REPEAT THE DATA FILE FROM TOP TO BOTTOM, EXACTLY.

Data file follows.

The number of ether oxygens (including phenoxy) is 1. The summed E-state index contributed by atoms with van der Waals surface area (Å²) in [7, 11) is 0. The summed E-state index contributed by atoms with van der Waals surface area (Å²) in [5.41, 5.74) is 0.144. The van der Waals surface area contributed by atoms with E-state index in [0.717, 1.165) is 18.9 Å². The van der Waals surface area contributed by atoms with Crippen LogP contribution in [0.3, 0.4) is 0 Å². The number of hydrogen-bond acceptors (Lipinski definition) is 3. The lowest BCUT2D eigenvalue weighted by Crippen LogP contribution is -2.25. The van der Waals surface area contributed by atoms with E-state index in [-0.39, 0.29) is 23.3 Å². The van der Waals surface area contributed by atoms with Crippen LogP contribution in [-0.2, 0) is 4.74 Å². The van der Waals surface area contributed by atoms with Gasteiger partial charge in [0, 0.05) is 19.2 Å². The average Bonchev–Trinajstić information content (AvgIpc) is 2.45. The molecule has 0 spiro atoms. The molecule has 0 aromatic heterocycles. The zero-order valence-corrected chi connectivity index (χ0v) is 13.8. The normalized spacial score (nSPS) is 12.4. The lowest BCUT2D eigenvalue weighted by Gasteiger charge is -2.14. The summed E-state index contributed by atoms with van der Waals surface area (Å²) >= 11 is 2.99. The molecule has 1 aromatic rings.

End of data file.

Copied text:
The number of ether oxygens (including phenoxy) is 1. The summed E-state index contributed by atoms with van der Waals surface area (Å²) in [7, 11) is 0. The summed E-state index contributed by atoms with van der Waals surface area (Å²) in [5.41, 5.74) is 0.144. The van der Waals surface area contributed by atoms with E-state index in [0.717, 1.165) is 18.9 Å². The van der Waals surface area contributed by atoms with Crippen LogP contribution in [0.3, 0.4) is 0 Å². The number of hydrogen-bond acceptors (Lipinski definition) is 3. The lowest BCUT2D eigenvalue weighted by Crippen LogP contribution is -2.25. The van der Waals surface area contributed by atoms with E-state index in [-0.39, 0.29) is 23.3 Å². The van der Waals surface area contributed by atoms with Crippen LogP contribution in [-0.2, 0) is 4.74 Å². The van der Waals surface area contributed by atoms with Gasteiger partial charge in [0, 0.05) is 19.2 Å². The average Bonchev–Trinajstić information content (AvgIpc) is 2.45. The molecule has 0 spiro atoms. The molecule has 0 aromatic heterocycles. The zero-order valence-corrected chi connectivity index (χ0v) is 13.8. The normalized spacial score (nSPS) is 12.4. The lowest BCUT2D eigenvalue weighted by Gasteiger charge is -2.14. The summed E-state index contributed by atoms with van der Waals surface area (Å²) >= 11 is 2.99. The molecule has 1 aromatic rings.